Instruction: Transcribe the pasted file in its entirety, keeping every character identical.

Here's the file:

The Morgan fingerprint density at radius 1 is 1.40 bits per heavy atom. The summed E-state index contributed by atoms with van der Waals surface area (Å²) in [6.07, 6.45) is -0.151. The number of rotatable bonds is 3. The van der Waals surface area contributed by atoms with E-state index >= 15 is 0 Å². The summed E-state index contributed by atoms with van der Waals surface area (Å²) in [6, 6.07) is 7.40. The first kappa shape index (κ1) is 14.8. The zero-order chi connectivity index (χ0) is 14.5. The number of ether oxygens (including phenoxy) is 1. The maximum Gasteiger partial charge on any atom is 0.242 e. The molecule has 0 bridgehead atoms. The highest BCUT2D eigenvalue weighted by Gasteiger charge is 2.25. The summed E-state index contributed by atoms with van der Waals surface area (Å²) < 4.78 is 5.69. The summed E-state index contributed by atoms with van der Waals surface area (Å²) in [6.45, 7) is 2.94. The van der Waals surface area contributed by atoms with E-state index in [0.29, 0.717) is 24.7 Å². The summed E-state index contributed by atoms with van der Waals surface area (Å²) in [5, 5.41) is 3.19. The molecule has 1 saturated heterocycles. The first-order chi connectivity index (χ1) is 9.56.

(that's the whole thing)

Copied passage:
The Morgan fingerprint density at radius 1 is 1.40 bits per heavy atom. The summed E-state index contributed by atoms with van der Waals surface area (Å²) in [6.07, 6.45) is -0.151. The number of rotatable bonds is 3. The van der Waals surface area contributed by atoms with E-state index >= 15 is 0 Å². The summed E-state index contributed by atoms with van der Waals surface area (Å²) in [6, 6.07) is 7.40. The first kappa shape index (κ1) is 14.8. The zero-order chi connectivity index (χ0) is 14.5. The number of ether oxygens (including phenoxy) is 1. The maximum Gasteiger partial charge on any atom is 0.242 e. The molecule has 0 bridgehead atoms. The highest BCUT2D eigenvalue weighted by Gasteiger charge is 2.25. The summed E-state index contributed by atoms with van der Waals surface area (Å²) < 4.78 is 5.69. The summed E-state index contributed by atoms with van der Waals surface area (Å²) in [6.45, 7) is 2.94. The van der Waals surface area contributed by atoms with E-state index in [0.29, 0.717) is 24.7 Å². The summed E-state index contributed by atoms with van der Waals surface area (Å²) in [5, 5.41) is 3.19. The molecule has 1 saturated heterocycles. The first-order chi connectivity index (χ1) is 9.56.